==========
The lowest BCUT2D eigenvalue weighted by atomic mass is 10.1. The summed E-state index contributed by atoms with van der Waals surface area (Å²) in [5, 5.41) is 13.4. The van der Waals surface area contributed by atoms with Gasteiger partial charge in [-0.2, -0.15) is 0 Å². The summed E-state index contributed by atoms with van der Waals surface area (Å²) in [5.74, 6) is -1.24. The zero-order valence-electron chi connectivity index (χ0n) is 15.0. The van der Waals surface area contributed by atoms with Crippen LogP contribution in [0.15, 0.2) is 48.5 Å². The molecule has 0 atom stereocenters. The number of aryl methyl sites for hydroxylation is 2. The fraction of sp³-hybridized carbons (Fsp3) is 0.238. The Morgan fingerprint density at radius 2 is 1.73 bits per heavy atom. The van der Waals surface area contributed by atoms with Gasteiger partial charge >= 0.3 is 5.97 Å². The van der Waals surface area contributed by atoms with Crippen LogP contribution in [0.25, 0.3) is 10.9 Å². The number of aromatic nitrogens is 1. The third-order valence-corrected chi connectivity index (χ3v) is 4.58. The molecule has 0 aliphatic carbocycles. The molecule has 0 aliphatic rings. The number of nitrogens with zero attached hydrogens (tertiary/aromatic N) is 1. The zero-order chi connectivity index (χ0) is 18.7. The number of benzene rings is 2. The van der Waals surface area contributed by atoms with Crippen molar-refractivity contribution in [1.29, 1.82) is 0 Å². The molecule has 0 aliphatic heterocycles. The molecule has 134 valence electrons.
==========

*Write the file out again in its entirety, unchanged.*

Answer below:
The lowest BCUT2D eigenvalue weighted by atomic mass is 10.1. The summed E-state index contributed by atoms with van der Waals surface area (Å²) in [5, 5.41) is 13.4. The van der Waals surface area contributed by atoms with Gasteiger partial charge in [-0.2, -0.15) is 0 Å². The summed E-state index contributed by atoms with van der Waals surface area (Å²) in [5.74, 6) is -1.24. The zero-order valence-electron chi connectivity index (χ0n) is 15.0. The van der Waals surface area contributed by atoms with Crippen LogP contribution in [0.15, 0.2) is 48.5 Å². The molecule has 0 atom stereocenters. The number of aryl methyl sites for hydroxylation is 2. The fraction of sp³-hybridized carbons (Fsp3) is 0.238. The Morgan fingerprint density at radius 2 is 1.73 bits per heavy atom. The van der Waals surface area contributed by atoms with Gasteiger partial charge >= 0.3 is 5.97 Å². The van der Waals surface area contributed by atoms with Crippen LogP contribution in [0.25, 0.3) is 10.9 Å². The number of aromatic nitrogens is 1. The third-order valence-corrected chi connectivity index (χ3v) is 4.58. The molecule has 0 aliphatic carbocycles. The molecule has 0 aliphatic rings. The number of nitrogens with zero attached hydrogens (tertiary/aromatic N) is 1. The zero-order chi connectivity index (χ0) is 18.7. The number of benzene rings is 2. The van der Waals surface area contributed by atoms with Crippen molar-refractivity contribution in [1.29, 1.82) is 0 Å². The molecule has 0 aliphatic heterocycles. The molecule has 134 valence electrons.